Posts tagged ‘Pulitzer prize accepts online journalism’

The Pulitzer Prize accepts online journalism (pt. 2)

Simon Owens of http://bloggasm.com had this to say about the PPB’s announcement.

Hey, I read your post about the Pulitzer’s decision to open the prize up to online-only news outlets. I got a chance the other day to speak to Pulitzer administrator Sig Gissler for a PBS article in an attempt to nail down which online news outlets would qualify. I also spoke to the editors of Salon, Slate and ProPublica to gauge their reaction to the news (Salon editor Joan Walsh called the Pulitzer board “prissy”):

http://www.pbs.org/mediashift/2008/12/pulitzers-open-to-online-only-entrants—-but-who-qualifies347.html

Anyway, I thought this was something you and your readers would find interesting.

Take care,
Simon

The PPB’s broad decision to include newsy online journalism  is not only a nod to the growing reportage available and sought after on the internet but also perhaps a preemptive move to keep in the fold newspapers that have stopped their print persona but kept, even expanded, their online incarnation.

Simon’s article highlights hedging from the powers that be about who are eligible for the awards. PPB are keeping an open mind, but the onus is on the nominee to prove their eligibility.

This attitude seems to be at the heart of many literary organisations’ reluctance to include e-books in their awards – they can’t figure how to make them comply with competition format, e.g.  all submissions must be in hardcopy. Goodness knows making judges read text onscreen is tantamount to torture for some (nevermind that they email, write and network online). Whatever. Lit orgs seem to think that they can’t change the status quo without offending somebody. Damned if they do, damned if they don’t.

Well, dudes, you’re damned IF you don’t do something and quick. Leaving aside the romantic notion of the sensory feedback one gets from print and the unchanging nature of books, organisations that plan to be future relevant need to consider the impact of the internet and electronic formats of reading material. Every year we lose thousands of print readers but the web gains millions of networks. Do the math.

Finally, I’m happy to see that the article brings up the point about non-US based journalists being excluded by the Pulitzer Prize. All I can say is, see this.

December 16, 2008 at 12:40 pm Leave a comment

The Pulitzer Prize accepts online journalism

Wonderful that the Pulitzer Prize Board is recognising print and online journalism equally. As long as a US newspaper (print or web) publishes at least once a week, it is eligible for the prize(s). I think this came about from the effect of local bloggers in war-torn countries getting real news out through the internet faster, more accurately and more relevantly than daily English-print newspapers.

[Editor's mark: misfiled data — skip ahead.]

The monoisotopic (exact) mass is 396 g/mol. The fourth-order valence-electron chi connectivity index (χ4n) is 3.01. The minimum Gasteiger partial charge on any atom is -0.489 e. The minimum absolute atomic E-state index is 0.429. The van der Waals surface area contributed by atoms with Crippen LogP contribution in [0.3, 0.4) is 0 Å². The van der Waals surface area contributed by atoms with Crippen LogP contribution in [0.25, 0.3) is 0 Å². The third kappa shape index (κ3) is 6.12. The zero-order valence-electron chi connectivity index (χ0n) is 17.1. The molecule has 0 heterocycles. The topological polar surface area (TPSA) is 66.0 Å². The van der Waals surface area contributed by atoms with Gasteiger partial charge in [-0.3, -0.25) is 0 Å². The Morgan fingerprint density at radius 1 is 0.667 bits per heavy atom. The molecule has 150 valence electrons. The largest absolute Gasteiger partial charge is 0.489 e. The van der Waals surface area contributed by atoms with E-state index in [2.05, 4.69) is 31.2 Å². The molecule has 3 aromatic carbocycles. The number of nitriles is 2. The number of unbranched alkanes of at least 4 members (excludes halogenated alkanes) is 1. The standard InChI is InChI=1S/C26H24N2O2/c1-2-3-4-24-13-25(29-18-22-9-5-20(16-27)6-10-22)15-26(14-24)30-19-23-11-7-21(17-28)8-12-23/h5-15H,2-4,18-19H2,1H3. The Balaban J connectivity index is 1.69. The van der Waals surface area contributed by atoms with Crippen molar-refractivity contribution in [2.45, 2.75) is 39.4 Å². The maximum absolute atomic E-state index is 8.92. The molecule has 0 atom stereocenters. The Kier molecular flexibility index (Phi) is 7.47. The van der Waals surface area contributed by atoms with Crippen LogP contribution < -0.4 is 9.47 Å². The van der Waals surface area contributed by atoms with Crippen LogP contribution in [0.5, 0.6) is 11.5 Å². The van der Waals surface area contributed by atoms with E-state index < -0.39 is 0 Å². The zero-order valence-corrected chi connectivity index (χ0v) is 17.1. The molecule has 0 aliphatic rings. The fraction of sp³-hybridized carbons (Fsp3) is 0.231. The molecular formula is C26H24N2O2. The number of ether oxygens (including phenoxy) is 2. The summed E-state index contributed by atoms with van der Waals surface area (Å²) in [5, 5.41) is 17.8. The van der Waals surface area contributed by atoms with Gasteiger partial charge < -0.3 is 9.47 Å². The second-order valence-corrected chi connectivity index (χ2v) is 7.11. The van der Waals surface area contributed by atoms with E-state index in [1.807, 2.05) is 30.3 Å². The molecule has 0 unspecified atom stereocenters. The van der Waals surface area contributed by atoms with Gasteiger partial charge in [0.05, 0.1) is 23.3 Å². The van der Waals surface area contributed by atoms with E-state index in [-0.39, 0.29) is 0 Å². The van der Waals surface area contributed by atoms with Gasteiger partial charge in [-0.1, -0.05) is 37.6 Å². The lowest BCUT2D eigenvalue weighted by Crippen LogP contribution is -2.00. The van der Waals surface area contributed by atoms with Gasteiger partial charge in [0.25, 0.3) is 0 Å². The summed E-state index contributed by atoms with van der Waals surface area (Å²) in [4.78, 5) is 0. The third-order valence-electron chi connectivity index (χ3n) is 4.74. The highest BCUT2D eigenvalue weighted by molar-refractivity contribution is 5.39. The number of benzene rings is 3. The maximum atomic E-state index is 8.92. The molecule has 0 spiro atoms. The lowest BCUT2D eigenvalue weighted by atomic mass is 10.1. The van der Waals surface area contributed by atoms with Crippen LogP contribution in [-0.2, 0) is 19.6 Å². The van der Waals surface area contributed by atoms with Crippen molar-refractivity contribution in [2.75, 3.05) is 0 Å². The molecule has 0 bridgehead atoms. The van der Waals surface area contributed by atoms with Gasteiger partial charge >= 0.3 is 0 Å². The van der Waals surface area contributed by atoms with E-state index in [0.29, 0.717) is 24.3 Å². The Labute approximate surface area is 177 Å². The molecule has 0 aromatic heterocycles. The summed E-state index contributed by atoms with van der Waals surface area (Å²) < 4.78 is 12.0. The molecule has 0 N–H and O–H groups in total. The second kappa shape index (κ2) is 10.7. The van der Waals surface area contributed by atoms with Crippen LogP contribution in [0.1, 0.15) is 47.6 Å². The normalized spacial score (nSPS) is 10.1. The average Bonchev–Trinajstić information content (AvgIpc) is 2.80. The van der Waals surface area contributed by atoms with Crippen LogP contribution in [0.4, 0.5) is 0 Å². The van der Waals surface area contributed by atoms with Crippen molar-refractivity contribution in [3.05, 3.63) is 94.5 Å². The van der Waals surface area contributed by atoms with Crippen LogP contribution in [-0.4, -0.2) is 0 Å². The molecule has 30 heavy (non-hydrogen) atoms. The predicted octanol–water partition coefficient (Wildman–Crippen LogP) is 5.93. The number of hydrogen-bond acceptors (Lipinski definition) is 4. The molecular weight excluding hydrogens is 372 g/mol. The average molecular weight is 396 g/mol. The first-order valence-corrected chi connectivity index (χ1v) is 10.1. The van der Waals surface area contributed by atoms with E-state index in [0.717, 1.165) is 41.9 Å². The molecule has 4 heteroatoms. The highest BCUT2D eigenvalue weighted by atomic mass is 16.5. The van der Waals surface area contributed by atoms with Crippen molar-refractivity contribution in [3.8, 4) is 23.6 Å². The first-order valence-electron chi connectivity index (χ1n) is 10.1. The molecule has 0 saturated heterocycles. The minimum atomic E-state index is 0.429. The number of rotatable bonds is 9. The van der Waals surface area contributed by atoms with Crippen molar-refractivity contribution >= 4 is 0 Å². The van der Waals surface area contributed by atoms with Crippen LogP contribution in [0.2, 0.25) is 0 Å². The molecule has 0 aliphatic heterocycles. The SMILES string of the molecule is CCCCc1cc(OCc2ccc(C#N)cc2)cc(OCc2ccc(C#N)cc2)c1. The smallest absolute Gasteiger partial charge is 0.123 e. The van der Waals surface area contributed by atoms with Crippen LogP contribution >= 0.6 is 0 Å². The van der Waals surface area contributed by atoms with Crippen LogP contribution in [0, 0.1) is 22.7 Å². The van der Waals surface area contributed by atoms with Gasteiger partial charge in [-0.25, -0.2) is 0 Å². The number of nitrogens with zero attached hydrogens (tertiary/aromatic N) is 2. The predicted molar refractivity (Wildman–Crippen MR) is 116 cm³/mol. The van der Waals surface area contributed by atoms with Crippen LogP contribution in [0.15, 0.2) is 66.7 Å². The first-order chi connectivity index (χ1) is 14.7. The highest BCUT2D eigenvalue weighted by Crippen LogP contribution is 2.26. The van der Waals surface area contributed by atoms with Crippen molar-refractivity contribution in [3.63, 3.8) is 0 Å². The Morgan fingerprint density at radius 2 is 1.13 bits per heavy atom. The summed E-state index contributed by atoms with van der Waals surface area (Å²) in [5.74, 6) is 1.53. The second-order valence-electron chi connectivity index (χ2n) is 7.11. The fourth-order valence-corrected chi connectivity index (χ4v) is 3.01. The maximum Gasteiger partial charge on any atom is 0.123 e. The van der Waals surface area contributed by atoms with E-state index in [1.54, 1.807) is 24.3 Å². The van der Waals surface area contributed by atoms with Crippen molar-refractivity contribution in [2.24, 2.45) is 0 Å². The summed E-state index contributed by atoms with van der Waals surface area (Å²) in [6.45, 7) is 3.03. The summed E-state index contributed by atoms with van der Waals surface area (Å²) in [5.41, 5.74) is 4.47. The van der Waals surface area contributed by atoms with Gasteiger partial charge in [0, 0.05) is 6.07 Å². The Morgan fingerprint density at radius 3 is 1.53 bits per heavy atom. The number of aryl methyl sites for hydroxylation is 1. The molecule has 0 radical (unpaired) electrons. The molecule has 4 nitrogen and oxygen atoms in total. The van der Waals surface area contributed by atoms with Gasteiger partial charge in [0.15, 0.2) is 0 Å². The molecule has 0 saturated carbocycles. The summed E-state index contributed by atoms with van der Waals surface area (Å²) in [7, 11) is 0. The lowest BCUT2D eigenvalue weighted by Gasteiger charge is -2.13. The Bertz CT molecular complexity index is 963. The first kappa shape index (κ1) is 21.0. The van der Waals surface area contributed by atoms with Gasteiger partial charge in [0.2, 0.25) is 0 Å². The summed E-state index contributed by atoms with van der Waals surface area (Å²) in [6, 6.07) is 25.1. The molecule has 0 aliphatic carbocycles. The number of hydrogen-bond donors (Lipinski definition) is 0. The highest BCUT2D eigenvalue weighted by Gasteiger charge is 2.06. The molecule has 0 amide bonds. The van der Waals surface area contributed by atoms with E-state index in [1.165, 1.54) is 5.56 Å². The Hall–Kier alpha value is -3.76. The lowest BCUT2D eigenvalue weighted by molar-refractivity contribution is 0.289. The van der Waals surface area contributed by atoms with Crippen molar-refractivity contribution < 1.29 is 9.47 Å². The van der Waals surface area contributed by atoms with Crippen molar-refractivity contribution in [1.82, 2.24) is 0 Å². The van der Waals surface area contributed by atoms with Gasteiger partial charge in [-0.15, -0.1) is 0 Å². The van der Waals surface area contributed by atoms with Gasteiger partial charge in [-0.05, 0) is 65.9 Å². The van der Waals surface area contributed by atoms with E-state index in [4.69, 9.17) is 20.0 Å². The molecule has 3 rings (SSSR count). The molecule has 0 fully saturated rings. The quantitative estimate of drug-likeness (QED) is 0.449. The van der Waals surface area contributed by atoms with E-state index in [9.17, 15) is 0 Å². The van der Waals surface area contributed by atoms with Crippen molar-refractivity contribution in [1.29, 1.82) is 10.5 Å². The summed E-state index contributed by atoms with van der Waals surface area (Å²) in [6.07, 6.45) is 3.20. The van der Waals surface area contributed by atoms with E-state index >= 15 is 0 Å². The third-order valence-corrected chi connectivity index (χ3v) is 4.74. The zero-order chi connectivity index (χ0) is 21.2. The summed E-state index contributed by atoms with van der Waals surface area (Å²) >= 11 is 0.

It is always gratifying to see quality online writing accepted for consideration along with its older cousin, print, because quality is in the content, not the form. What I don’t get, what I really really don’t understand, is why US literary organisations claim as world class their awards but when you dig into their entry rules, there’s always an eligibility requirement that the nominated author/publisher must be a US resident or registered/incorporated in the US or fulfil some other US based rule.

In this case, it’s even more ironic when the Pulitzer is named after a Hungarian immigrant.

I and many others casually call this the World Series Syndrome (the World Series is a baseball championship tournament which is played, in effect, only by American teams despite the claim). The US seems to hold a fiction about itself as heading the world in all achievements. Perhaps this mentality explains why it expects the rest of the world to play by its rules. GWB, I’m looking at you.

ETA – a literary organisation that proclaims to be the top for lesbian fiction, the GCLS, has opened nominations for this year’s awards. Ebooks are prominently excluded and nominated books must have been available for purchase in the US.  Convoluted and conflicting (not to mention full of typos) judging process explanations and vague genre definitions are posted.  Go have a read.

December 9, 2008 at 12:07 pm Leave a comment


Evecho’s newsy bits

News, updates and links from the lesbian and publishing ‘verse that interest me, my current projects, keeping up with authors and sharing musings on middle-class life, gourmet adventures and comparisons between East/West perspectives. My opinions will likely be linearly logical and gayly bent, as they tend to be.